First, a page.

Manaure Stoop About the Opportunities in Retail Sector

By 12 August, 2020 No Comments

How the IoT can help companies survive and win from this crisis. How will the lockdown be used afterwards? Do you think we will have an acceleration of its implementation?

Answer: Let’s first put some context on IoT.

Some car companies have been sending data via IoT for decades already, but why is the “Connected car boom” happening now? Why are there so many home devices with wifi capabilities now? This is happening mainly because our data storage and processing capabilities have grown significantly in the last decade.

IoT is a technology that is not “new”,  but even though it is still in its growing phase from a technology and adoption point of view.

We also have to consider the nature of the technology itself. By definition in order to do Iot we need hardware (sensors, actuators, interfaces..) and the development cycles are very much dependent on their factory production cycles, which limits the technology from an agility perspective. This means that probably we could start seeing IoT specific solutions for this health crisis in the market in approximately 6 months.

Taking into account these 2 characteristics from IoT, we need to understand that the technology response time might not be as fast as technology like eCommerce, but this doesn’t mean that it won’t be important. With IoT as a company we can :

  • Save on operational costs: imagine a connected vending machine that sends its performance data so that the company can apply machine learning algorithms for predictive maintenance and optimizes their operations and avoids sending a maintenance operator.
  • Increasing your customer consuming behavior knowledge:  to know how and when you customers consume your products
  • Increase brand loyalty: you have a new interaction and/or communication channel 

In terms of seeing an acceleration on the technology implementation, I believe there will be an increase but from a consumer adoption point of view. This will depend a lot on each company investment strategy. Take into account that enabling connectivity on a device has a cost and remember we are facing one of the world’s biggest economic crises. A lot of companies will face the hard decision of investing in this or not. From my humble point of view, I think that the ones that decide to stop connecting their devices will have a handicap vs their competitors, and we will face the typical after crisis effect where some companies will raise and some will sadly fall.

With the user behavior changing because of the lockdown, we see an increase in the necessity of remotely interacting with a brand and I have no doubt that IoT is one channel from which we can take much advantage of.

How is the food sector becoming even more digitized in this period?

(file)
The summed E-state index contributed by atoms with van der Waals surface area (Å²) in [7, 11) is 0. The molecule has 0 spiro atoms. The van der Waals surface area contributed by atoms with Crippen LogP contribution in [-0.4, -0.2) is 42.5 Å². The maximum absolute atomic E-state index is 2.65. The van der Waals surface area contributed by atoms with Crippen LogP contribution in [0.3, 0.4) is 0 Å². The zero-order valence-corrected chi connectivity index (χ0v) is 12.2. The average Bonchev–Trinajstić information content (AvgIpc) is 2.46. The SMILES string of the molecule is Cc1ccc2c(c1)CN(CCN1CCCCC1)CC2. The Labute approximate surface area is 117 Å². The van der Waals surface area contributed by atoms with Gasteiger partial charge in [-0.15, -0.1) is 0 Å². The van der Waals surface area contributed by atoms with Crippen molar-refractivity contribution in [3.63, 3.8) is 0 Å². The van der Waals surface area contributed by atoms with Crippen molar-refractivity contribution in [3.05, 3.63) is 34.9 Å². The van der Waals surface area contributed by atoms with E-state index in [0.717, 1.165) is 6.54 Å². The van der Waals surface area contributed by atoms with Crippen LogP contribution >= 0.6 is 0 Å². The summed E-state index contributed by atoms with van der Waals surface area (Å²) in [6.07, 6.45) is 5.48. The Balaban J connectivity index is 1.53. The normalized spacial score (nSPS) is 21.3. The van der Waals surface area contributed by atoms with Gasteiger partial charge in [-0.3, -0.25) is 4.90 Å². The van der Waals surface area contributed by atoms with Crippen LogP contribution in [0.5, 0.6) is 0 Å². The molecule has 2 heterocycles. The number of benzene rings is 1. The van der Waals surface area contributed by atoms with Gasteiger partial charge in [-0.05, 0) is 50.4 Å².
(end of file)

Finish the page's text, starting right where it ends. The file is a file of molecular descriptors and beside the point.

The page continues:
Answer: On one side I think we have the obvious impact which is the “working from home” paradigm because on one side you have a lot of people working from home, which I believe it hasn’t been much of a digital challenge, but on the other side, you have a lot of people working in production lines, where right now there is a significant of stress and need to keep social distancing and health measures to avoid spreading the virus. We will see for example investment in health like body temperature monitoring and optimizing much more, through robotics and IoT manufacturing lines.

I think the lockdown period has been too short to already see a substantial change in digitalization, but the food industry has been already turning more digital in the last 5 years in so many fronts: from digital marketing, agile ways of working, working with a digital product approach, and even more interesting, new business models triggered by this new technology.

Nestlé, to give an example, has been investing in different digital technologies to improve their business like:

  • Ecommerce
  • Mobile Applications
  • IoT
  • Social Networks
  • Inbound Marketing
  • Chatbots
  • AR/VR

We are in unprecedented times which of course generate unprecedented consuming behaviors, that means that now we are testing the agility on our already existing products, and in some cases our capacity to scale

Three pieces of advice you’d give to companies that focus on IoT to create value for consumers. How could they bring profit?

Answer: Each industry has its own peculiarities and uses cases, but what is the same for all is: in order to generate sustainable benefit, we need to provide value to our consumers/users. This is the great strategic, financial, and creative challenge that all industries have when doing consumer-facing IoT.

My three advice would be:

  1.  Not implementing IoT just because we can. It is a complex technology, and if we don’t have a clear use case, with an associate business case, that we can validate in our first product iterations, it could end up in a substantial expense for the company.
  2. To have a clear data strategy. There are several transactional use cases that generate a lot of data,  where we can bring value to the user, but if we don’t design it in a way so we can, later on, take advantage and process that data, we will lose the data. At some point, it is very expensive to transform that data into something usable. Also, take into account the time necessary for storing data before you can do something with it in your business cases. Machine learning algorithms require an important volume of data, which depending on the industry could take up to 1 year to gather. 
  3.  Gather your business, analysts, UX, technology experts, and come up with great connected devices use cases and experiences and invest in IoT.  Don’t leave it only to one area of the company.

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